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DATE OF JUDGMENT15th March 2022
COURTSupreme Court of India
APPELLANTJadunath Singh
RESPONDENTArvind Kumar & Anr.
BENCHJustice Vikram Nath and Justice Sanjay Kumar


Jadunath Singh v. Arvind Kumar & Anr. is a significant criminal appeal case heard by the Supreme Court of India, addressing complex legal issues surrounding the grant of bail in cases involving serious criminal offenses. The case stems from two distinct incidents: a violent confrontation on February 11, 2011, where the appellant reported illegal occupation of a plot by the accused, resulting in fatalities and injuries; and a subsequent incident on January 31, 2013, where two respondents, while in custody for another case, orchestrated the murder of a police constable and engaged in gunfire with the police upon arrest. The Supreme Court’s judgment underscores the importance of presenting all relevant facts and circumstances before granting bail, particularly in cases involving individuals with a history of violent criminal conduct, to ensure public safety and uphold principles of justice.


  1. The incident occurred on February 11, 2011, in Village Bhogaon, where the appellant, Jadunath Singh, reported that the accused, Arvind Kumar, had illegally occupied a plot.
  2. On the same day, armed with firearms, Arvind Kumar and others opened fire on Jadunath Singh and his companions, resulting in the death of two individuals and injury to another.
  3. Charges were filed against the accused under various sections of the Indian Penal Code (IPC), including Sections 147 (rioting), 148 (rioting with a deadly weapon), 302/149 (murder committed by an unlawful assembly), and 120B (criminal conspiracy).
  4. In a separate incident on January 31, 2013, while in custody for another case, respondents Rishi Kumar and Chandra Kumar lured Constable Ajay Kumar and fatally shot him outside the court premises.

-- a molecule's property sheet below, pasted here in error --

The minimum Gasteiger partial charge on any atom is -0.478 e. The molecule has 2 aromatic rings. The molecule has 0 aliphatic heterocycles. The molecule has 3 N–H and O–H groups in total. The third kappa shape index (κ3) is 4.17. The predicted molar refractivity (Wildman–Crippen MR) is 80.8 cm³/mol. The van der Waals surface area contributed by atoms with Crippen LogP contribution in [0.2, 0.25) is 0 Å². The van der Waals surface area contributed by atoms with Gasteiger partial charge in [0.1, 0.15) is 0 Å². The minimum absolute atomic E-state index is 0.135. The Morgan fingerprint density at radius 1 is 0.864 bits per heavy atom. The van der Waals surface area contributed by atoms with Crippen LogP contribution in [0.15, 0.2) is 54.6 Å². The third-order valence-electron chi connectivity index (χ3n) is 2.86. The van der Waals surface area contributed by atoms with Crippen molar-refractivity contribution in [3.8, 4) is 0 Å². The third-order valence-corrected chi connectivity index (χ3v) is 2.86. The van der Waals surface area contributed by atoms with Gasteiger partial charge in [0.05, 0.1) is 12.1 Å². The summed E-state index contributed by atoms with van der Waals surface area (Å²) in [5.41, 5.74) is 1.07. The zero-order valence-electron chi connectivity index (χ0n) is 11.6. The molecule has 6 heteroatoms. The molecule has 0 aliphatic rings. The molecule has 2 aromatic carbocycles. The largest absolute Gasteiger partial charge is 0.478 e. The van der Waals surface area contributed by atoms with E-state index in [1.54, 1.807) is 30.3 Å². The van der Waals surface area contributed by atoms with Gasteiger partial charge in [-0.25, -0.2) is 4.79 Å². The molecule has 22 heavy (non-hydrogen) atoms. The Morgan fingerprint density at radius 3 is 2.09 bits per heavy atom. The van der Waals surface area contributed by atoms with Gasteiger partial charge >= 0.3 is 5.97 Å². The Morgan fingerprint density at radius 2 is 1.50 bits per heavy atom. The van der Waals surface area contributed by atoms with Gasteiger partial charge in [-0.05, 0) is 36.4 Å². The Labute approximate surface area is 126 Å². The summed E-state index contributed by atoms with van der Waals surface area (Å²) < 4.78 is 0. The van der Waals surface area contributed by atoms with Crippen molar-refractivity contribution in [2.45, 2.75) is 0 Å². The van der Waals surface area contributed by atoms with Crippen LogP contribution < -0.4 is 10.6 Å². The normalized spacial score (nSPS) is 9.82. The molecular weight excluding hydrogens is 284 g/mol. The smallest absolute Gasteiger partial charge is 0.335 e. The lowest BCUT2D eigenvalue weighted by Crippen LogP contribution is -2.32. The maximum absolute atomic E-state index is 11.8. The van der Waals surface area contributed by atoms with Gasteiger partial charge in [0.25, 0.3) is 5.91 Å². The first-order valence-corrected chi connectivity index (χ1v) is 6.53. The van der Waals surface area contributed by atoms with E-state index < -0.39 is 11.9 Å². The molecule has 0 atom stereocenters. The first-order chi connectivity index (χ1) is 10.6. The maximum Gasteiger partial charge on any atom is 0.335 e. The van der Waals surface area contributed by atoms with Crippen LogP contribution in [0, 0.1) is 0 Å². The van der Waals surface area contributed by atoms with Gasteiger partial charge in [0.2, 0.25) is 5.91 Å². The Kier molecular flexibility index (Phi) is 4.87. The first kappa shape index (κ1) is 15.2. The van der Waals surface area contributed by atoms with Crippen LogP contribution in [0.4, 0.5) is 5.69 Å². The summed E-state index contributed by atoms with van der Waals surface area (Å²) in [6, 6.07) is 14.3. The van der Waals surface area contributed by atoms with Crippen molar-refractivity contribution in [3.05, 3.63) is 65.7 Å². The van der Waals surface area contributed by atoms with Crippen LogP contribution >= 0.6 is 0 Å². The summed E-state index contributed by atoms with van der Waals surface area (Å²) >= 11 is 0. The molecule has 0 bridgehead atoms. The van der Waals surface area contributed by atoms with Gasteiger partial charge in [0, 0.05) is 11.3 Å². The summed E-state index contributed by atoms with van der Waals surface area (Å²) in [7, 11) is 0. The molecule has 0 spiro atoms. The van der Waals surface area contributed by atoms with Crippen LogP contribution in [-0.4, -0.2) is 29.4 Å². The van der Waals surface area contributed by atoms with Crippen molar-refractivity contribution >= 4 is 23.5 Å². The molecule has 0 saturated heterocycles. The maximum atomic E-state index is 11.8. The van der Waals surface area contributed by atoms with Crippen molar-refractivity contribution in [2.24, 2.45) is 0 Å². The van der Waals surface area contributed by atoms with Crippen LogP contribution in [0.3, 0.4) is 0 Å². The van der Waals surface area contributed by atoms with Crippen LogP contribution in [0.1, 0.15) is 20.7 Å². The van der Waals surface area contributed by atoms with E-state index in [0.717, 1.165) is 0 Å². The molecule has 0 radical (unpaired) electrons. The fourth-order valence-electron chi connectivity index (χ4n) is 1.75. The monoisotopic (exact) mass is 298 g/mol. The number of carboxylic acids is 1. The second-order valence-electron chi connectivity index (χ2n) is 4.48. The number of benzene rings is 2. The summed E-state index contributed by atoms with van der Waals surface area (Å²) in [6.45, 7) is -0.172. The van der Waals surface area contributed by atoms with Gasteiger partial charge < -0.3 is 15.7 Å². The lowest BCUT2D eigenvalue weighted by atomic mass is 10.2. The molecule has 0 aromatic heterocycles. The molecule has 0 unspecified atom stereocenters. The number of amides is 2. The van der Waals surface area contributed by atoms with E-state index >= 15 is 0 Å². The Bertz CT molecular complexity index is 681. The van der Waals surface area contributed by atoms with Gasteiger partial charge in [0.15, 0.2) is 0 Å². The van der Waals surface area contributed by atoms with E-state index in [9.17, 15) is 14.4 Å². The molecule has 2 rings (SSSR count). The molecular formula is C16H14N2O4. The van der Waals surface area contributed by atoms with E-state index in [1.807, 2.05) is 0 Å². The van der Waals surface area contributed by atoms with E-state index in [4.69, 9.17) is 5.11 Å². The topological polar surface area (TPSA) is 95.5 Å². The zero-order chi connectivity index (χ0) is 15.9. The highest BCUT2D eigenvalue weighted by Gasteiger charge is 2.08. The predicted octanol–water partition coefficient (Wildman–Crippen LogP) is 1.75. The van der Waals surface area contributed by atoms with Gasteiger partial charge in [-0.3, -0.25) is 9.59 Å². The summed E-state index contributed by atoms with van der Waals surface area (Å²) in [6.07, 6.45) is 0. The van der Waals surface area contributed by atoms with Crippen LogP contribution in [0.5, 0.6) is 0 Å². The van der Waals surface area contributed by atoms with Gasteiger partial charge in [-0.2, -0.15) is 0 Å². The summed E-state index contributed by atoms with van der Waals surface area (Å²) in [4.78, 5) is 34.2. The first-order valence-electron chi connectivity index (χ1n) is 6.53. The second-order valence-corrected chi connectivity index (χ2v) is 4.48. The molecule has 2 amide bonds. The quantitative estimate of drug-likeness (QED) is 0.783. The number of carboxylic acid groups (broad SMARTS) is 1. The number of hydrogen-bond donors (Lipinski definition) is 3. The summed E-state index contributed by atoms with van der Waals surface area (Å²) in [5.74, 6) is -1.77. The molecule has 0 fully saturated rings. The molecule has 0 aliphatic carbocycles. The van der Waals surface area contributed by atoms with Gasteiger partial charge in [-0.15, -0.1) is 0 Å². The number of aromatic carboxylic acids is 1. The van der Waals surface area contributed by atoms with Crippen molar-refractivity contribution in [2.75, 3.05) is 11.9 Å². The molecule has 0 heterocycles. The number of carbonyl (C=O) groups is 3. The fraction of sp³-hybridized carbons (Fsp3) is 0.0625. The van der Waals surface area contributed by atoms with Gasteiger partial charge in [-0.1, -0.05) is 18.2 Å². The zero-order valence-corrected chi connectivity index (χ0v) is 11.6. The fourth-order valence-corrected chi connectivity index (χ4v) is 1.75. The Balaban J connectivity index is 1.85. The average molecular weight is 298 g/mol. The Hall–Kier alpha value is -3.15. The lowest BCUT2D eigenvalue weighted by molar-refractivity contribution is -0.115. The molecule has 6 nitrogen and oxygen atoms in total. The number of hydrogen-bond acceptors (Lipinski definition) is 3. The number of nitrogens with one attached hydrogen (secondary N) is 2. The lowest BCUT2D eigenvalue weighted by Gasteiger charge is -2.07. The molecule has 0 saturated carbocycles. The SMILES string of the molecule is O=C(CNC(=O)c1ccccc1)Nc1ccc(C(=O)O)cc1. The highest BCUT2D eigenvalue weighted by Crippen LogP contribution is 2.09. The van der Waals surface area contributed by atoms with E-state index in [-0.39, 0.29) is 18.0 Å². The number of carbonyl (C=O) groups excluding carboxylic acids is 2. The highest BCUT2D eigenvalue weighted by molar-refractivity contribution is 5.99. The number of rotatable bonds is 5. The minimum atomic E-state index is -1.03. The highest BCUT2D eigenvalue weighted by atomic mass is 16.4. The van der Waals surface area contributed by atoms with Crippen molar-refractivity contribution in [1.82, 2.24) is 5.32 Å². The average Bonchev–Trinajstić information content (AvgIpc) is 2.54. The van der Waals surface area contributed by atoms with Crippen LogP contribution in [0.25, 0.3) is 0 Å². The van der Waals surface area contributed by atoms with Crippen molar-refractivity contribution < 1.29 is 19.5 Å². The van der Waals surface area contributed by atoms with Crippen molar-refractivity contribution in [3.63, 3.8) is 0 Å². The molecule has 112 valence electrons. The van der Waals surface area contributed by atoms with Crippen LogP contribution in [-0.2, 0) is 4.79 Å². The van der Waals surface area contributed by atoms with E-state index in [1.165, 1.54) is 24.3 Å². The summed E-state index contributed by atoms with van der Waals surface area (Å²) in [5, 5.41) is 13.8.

5. The murder of Constable Ajay Kumar led to the registration of an FIR under Section 302 IPC against Rishi Kumar, Chandra Kumar, and six others for conspiracy to commit murder.
  6. Following the murder, Rishi Kumar and Chandra Kumar absconded and were later apprehended by the Special Task Force (STF) in Maharashtra.
  7. During their arrest, Rishi Kumar and Chandra Kumar engaged in gunfire with the police, leading to the filing of a separate FIR.


  1. Whether the High Court adequately considered the respondents’ involvement in the murder of a police constable before granting them bail?
  2. Whether the duration of the respondents’ incarceration alone justified the grant of bail, given the seriousness of the offenses they were accused of?
  3. Whether the failure to present crucial facts about the respondents’ conduct, including their resistance to arrest and engagement in gunfire with the police, affected the High Court’s decision on bail?


  1. The appellant contends that the accused, including Chandra Kumar and Rishi Kumar, are dangerous criminals involved in serious offenses such as murder and conspiracy. Their release on bail would pose a significant threat to the safety and security of the appellant and his family members.
  2. The appellant emphasizes the history of violence associated with the accused, citing incidents where they allegedly opened fire on the appellant and his family members over a disputed plot. This violent behavior underscores the potential danger posed by their release from incarceration.
  3. The appellant raises concerns regarding the involvement of Chandra Kumar and Rishi Kumar in the murder of Police Constable Ajay Kumar during trial proceedings. This demonstrates the severity of their criminal conduct and highlights the risk they pose to law enforcement personnel and the community at large.
  4. The appellant points out that Chandra Kumar and Rishi Kumar were involved in resisting arrest and firing at the police party during their apprehension, leading to separate criminal charges. This behaviour further substantiates the appellant’s argument against granting bail to individuals with a demonstrated propensity for violence and criminal activity.

Overall, the appellant’s contentions revolve around public safety and the need to prevent potential harm to the community by ensuring that individuals accused of serious crimes, particularly those involving violence against law enforcement and civilians, remain incarcerated pending trial and sentencing.


  1. The respondents argued that they have been in jail for over ten years following their convictions under various sections of the IPC. They contend that this prolonged incarceration is a significant factor warranting the grant of bail, especially considering the time already served.